In a landmark decision in February 2010, the African Commission on Human and Peoples’ Rights declared the expulsion of Endorois from their ancestral lands illegal and found that the Kenyan government had violated certain fundamental rights of the indigenous community, protected under the African Charter on Human and Peoples’ Rights.
Since the adoption of the decision, representatives of the Endorois community have attended African Commission sessions to pressure for the implementation of the ruling. At the 50th session in October 2011 five Endorois representatives, four women and one man, travelled to Banjul, The Gambia.
For the women it was a journey of firsts. The first time they had ever had a passport, boarded a plane, travelled outside of Kenya and left their families behind. Sarah, Elizabeth, Christine Chebii and Christine Kandie, in traditional Endorois costume and jewellery, were embarking on a brand new adventure.
The women gave out an incredible energy. Excited to be outside of Kenya for the first time, they expressed how proud they were to represent their community and how thankful they were to have obtained passports. They were eager to take pictures to take back to the community and spoke about the need to provide the same kind of opportunities for other women in the community.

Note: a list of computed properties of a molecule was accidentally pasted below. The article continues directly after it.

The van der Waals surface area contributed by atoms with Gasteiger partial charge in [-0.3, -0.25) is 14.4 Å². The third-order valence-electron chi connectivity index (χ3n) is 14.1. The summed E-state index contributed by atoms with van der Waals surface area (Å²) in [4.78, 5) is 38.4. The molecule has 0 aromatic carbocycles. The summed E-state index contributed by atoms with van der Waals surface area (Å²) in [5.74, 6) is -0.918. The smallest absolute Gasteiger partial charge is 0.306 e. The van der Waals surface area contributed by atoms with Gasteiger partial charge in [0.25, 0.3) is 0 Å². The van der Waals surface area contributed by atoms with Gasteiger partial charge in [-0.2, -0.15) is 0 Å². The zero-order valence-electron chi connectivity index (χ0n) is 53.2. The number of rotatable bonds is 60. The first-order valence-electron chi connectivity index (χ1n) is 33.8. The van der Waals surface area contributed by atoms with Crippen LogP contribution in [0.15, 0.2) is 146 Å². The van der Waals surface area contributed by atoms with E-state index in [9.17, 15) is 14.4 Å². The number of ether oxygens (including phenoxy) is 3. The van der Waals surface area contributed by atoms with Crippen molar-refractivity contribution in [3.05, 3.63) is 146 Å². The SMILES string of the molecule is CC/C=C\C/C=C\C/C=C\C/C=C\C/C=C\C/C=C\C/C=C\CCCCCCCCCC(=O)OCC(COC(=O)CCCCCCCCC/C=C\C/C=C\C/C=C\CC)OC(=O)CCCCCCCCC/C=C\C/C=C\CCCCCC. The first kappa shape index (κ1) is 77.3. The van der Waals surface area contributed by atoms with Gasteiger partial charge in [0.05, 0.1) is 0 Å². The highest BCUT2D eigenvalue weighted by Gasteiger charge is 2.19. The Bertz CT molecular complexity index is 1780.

Interestingly they pushed MRG to search for funds for a gender project, about education, FGM and early marriage, which would allow them to become more independent. If the project is for the whole community, then men will always be prioritized, they said candidly. For example, one of the women was told that if women travel they are sexually assaulted, so men travel to protect women.
During the session, Fatuma Zullo, from the Kenya National Commission for Human Rights, addressed the African Commission specifically mentioning the need for implementing the Endorois decision. During the break, where the real advocacy work takes place, the women thanked Commissioner Zullo for her intervention on the Endorois case. Zullo, who has been working closely with the community, was happily surprised to see that the Endorois representatives were women.
On 25 October, Christine Kandie delivered the Endorois statement to the Commission. Kandie addressed the Commission about efforts made by the community to negotiate with the Government of Kenya on the implementation of the decision but stressed that the community did not want the case to be passed to the African Court, but wanted instead to give the Government more time. The Chair replied directly to Kandie (a rare sight in itself) that the Endorois case is a priority for the Commission and that they will work to see implementation.
This work was carried out under an MRG’s project funded by the Baring Foundation, which aims to build the capacity of the Endorois community and implement the decision of the African Commission.
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